"The Theft of Thor's Hammer" is the story of how the toughest, manliest, most burly of the Norse gods, Thor the Thunder God, has to dress up like a woman to get his hammer back. He really doesn't want to, but it isn't just any hammer that's been stolen – it's Mjollnir, the magical hammer made by the dwarves, the one that never misses its mark and always returns to Thor's hands once it has done his business. This hammer is so important that Thor agrees to dress up like Freyja, the most beautiful goddess of all, in order to get it back from the frost giant who has stolen it.
Thor wasn't the first macho man forced to cross-dress as a woman. Nope, before Thor there was Achilles, whose mother, Thetis, forced him to dress up as a girl so he could draft-dodge the Trojan War. (Uh, good luck with that, Thetis. Can you imagine this guy passing for a girl?) Kind of like Thor, though, Achilles was too "manly" to really play the part well. When the crafty Odysseus placed some weapons in front of him, Achilles just couldn't resist. Since, in the mind of an ancient Greek, love of weapons = dude, Achilles' girlish cover was blown and he was forced to fight in the war.
Thor also wasn't the last reluctant male cross-dresser. In the 1959 classic Some Like it Hot, two male musicians join an all-female traveling band in order to hide out from the mob. Their cover is threatened by their "manliness," in this case one guy's attraction to the drop-dead gorgeous singer "Sugar Kane" (played by Marilyn Monroe). In 2000 the American Film Institute named Some Like It Hot the "greatest American comedy film of all time." Lots of other movies have taken the hint:
So admit it: men in drag are hilarious. And men who are forced to dress in drag? That's even better, especially when the guy in question is a muscleman like Thor. There's just something about all that macho energy bundled into women's clothing that tickles our funny bones. Maybe we like it because the difficulty the manly man has in "passing" as a girl confirms what we think we know about gender and sex roles. Or maybe it's fun for women, in particular, to watch a man have to deal with the trials women go through every day.
Whatever the reason, the reluctant drag queen's universal appeal makes him a familiar cultural icon. So go ahead, add one more to the pile and watch what happens as Thor the Thunder God tries to pass for a blushing bride.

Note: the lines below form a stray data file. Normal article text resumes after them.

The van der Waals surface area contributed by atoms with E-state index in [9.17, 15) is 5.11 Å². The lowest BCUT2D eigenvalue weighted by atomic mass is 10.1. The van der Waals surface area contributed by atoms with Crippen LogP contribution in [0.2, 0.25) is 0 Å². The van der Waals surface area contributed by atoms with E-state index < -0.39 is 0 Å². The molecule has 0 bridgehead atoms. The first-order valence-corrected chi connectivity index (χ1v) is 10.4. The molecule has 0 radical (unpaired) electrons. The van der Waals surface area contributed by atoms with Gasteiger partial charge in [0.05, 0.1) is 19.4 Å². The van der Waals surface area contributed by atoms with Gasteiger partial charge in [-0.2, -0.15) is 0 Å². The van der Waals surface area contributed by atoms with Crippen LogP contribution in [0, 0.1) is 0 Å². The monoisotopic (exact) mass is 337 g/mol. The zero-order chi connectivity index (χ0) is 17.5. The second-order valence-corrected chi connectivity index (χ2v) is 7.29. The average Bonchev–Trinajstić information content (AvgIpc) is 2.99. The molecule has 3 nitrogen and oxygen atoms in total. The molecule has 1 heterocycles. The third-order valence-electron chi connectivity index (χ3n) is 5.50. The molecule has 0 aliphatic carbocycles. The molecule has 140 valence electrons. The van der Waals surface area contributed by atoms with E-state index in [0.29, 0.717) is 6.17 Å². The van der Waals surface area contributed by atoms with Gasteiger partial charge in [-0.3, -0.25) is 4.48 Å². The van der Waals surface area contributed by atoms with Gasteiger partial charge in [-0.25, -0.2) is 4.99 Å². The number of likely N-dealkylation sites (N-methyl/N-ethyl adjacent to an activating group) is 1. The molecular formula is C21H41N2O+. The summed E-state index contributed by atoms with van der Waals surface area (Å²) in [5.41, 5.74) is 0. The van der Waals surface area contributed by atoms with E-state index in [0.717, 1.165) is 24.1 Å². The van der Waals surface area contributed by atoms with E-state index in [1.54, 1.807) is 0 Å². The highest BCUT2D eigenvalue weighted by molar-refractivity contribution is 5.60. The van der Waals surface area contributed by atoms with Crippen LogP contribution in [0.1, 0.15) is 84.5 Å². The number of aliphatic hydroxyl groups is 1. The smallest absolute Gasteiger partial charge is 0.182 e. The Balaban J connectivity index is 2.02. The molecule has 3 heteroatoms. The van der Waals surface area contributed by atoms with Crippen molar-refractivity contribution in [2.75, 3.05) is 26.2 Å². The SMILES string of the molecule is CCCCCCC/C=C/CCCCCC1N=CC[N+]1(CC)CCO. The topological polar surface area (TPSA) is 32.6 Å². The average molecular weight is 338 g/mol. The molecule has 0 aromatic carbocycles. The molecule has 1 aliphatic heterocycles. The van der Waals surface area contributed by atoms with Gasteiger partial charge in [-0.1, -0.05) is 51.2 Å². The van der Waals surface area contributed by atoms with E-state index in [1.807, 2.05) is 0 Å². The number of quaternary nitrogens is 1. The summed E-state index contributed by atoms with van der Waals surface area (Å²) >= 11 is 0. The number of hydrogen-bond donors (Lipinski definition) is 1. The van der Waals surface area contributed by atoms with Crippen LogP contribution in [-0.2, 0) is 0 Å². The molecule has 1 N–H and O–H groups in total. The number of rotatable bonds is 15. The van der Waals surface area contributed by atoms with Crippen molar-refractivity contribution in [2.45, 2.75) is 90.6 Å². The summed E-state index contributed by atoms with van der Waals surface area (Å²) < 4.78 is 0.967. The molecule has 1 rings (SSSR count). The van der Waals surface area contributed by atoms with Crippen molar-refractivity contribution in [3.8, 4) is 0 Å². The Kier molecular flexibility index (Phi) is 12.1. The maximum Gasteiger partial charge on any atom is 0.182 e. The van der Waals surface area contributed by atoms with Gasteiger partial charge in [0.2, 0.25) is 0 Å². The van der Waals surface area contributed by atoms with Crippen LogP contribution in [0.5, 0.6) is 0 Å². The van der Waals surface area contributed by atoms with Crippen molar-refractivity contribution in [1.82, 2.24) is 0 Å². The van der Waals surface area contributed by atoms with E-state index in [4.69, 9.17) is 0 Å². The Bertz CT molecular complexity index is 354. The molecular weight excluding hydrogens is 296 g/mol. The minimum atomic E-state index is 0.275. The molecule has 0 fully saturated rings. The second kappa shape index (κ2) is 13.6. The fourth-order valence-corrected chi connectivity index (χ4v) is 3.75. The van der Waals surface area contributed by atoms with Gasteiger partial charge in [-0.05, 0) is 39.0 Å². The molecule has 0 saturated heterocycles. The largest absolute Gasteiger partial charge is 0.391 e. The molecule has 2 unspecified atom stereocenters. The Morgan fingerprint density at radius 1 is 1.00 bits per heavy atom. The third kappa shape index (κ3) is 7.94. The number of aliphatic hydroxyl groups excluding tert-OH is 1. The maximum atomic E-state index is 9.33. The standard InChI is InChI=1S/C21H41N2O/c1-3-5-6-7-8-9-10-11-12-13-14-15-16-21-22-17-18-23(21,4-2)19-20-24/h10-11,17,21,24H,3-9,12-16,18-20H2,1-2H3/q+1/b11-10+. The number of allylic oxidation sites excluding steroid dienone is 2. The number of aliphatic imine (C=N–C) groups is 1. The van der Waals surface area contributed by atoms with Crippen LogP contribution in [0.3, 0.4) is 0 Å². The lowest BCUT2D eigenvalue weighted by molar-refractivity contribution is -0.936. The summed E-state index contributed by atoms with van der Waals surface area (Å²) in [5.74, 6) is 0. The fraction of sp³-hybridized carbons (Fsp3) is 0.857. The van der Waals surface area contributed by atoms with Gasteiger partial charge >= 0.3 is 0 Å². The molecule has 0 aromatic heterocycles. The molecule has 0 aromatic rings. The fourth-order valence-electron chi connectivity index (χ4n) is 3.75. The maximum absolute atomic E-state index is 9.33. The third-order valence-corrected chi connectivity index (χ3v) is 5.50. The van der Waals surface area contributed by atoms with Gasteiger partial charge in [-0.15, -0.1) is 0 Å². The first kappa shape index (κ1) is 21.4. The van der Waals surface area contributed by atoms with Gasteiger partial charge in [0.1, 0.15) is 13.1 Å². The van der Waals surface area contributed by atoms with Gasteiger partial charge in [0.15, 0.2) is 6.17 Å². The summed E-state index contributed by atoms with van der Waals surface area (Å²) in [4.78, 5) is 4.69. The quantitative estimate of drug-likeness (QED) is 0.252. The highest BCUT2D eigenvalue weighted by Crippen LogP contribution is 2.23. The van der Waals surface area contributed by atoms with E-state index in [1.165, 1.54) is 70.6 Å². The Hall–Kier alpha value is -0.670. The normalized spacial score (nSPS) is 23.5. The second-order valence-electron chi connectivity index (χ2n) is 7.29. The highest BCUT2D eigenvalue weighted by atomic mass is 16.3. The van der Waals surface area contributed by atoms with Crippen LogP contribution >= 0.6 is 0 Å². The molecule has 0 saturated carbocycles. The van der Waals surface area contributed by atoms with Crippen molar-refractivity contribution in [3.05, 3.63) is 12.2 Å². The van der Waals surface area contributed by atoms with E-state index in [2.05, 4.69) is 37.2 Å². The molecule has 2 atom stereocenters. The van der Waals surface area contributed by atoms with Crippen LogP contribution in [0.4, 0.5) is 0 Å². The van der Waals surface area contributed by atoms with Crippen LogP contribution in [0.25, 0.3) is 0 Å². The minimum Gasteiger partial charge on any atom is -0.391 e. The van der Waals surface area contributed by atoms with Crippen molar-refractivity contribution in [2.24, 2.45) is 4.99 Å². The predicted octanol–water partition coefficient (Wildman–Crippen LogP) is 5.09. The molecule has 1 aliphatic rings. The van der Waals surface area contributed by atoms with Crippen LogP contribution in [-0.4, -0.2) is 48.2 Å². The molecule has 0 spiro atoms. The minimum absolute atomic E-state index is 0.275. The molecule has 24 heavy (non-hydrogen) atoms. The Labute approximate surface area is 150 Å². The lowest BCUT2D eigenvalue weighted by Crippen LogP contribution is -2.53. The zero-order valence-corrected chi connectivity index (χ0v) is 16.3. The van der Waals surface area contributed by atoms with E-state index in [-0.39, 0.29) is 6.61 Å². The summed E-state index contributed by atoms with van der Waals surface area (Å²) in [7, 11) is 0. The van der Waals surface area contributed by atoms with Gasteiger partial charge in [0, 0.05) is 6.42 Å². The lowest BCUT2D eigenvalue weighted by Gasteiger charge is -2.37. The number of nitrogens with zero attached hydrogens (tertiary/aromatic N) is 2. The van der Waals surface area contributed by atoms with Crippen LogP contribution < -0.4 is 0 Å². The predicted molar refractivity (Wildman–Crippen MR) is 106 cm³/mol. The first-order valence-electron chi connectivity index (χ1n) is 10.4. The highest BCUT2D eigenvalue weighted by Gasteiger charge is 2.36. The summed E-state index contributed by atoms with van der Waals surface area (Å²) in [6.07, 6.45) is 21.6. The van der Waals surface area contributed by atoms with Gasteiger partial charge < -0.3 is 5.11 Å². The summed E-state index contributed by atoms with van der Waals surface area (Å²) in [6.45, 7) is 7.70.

The basic premise of this movie, based on the <em>Thor</em> Marvel comic books, is that Thor has been kicked out of Asgard by his father Odin because of bad behavior.
"The Mighty Thor" (1966)
Thor was the focus of an animated TV episode, also from Marvel comics, soon after the debut of his comic books.
The Avengers (2012)
Thor makes regular appearances as a member of this superhero team.
Thor: God of Thunder
Marvel Comics and Sega team up to bring you <em>Thor: The Video Game.</em> The weapon of choice is a hammer, of course.
Here's the first written version of the story of the "Theft of Thor's Hammer" from the 13th-century <em>Poetic Edda.</em>
Here's a picture of the manuscript in which the <em>Poetic Edda</em> is contained.
The Mighty Thor TV episode (1966)
This is awesomely cheesy. Be sure to watch the second part too.
Tons of clips from the movie and videos on the making of the movie.
Timeless Myths: Norse Mythology
This website re-tells many of the Norse myths and gives information about Norse cosmology and character profiles. This website calls "The Theft of Thor's Hammer" by the name of "Blushing Bride."
Another good website, with stories organized by the main character.
This "encyclopedia" is kind of like a dictionary of mythology. It's not that pretty, but it is useful.
D'Aulaire's Book of Norse Myths
A classic of mythical anthologies, with beautiful artwork.
Kevin Crossley-Holland's The Norse Myths
Renowned young adult literature author Kevin Crossley-Holland tackles Norse mythology.
Thor (2011) Movie Poster
Featuring an ominous-looking Thor and his hammer.
Here's how Thor looks in the Marvel comic books.